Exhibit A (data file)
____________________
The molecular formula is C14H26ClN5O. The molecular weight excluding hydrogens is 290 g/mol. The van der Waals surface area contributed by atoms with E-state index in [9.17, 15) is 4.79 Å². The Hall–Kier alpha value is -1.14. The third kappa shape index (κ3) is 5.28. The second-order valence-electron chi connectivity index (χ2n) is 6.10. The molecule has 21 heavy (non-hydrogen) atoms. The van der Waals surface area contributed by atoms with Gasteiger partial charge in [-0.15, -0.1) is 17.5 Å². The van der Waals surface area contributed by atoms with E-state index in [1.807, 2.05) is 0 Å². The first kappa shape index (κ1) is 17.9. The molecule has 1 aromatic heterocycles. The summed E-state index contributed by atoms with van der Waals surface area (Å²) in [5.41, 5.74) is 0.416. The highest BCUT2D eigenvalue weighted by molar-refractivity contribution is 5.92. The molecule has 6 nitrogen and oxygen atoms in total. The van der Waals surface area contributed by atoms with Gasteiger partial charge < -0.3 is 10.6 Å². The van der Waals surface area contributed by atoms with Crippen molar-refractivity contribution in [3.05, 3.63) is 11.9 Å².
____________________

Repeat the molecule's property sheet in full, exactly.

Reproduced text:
The molecular formula is C14H26ClN5O. The molecular weight excluding hydrogens is 290 g/mol. The van der Waals surface area contributed by atoms with E-state index in [9.17, 15) is 4.79 Å². The Hall–Kier alpha value is -1.14. The third kappa shape index (κ3) is 5.28. The second-order valence-electron chi connectivity index (χ2n) is 6.10. The molecule has 21 heavy (non-hydrogen) atoms. The van der Waals surface area contributed by atoms with Gasteiger partial charge in [-0.15, -0.1) is 17.5 Å². The van der Waals surface area contributed by atoms with E-state index in [1.807, 2.05) is 0 Å². The first kappa shape index (κ1) is 17.9. The molecule has 1 aromatic heterocycles. The summed E-state index contributed by atoms with van der Waals surface area (Å²) in [5.41, 5.74) is 0.416. The highest BCUT2D eigenvalue weighted by molar-refractivity contribution is 5.92. The molecule has 6 nitrogen and oxygen atoms in total. The van der Waals surface area contributed by atoms with Gasteiger partial charge < -0.3 is 10.6 Å². The van der Waals surface area contributed by atoms with Crippen molar-refractivity contribution in [3.05, 3.63) is 11.9 Å².